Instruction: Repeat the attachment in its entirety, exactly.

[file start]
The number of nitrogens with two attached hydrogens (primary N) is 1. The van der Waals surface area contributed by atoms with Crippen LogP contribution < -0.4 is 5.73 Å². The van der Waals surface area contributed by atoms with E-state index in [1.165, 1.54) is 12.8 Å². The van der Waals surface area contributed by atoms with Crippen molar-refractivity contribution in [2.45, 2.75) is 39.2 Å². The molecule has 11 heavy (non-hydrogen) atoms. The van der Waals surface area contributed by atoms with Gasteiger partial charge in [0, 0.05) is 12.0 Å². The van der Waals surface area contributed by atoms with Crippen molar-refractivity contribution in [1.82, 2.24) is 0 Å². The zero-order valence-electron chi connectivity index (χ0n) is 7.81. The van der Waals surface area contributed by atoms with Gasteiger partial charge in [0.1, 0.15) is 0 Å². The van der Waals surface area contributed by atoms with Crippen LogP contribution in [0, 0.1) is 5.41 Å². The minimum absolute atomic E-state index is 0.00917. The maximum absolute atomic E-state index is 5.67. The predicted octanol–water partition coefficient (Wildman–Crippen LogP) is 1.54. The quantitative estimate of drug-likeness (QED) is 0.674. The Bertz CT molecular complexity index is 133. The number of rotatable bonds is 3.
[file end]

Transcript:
The number of nitrogens with two attached hydrogens (primary N) is 1. The van der Waals surface area contributed by atoms with Crippen LogP contribution < -0.4 is 5.73 Å². The van der Waals surface area contributed by atoms with E-state index in [1.165, 1.54) is 12.8 Å². The van der Waals surface area contributed by atoms with Crippen molar-refractivity contribution in [2.45, 2.75) is 39.2 Å². The molecule has 11 heavy (non-hydrogen) atoms. The van der Waals surface area contributed by atoms with Gasteiger partial charge in [0, 0.05) is 12.0 Å². The van der Waals surface area contributed by atoms with Crippen molar-refractivity contribution in [1.82, 2.24) is 0 Å². The zero-order valence-electron chi connectivity index (χ0n) is 7.81. The van der Waals surface area contributed by atoms with Gasteiger partial charge in [0.1, 0.15) is 0 Å². The van der Waals surface area contributed by atoms with Crippen LogP contribution in [0, 0.1) is 5.41 Å². The minimum absolute atomic E-state index is 0.00917. The maximum absolute atomic E-state index is 5.67. The predicted octanol–water partition coefficient (Wildman–Crippen LogP) is 1.54. The quantitative estimate of drug-likeness (QED) is 0.674. The Bertz CT molecular complexity index is 133. The number of rotatable bonds is 3.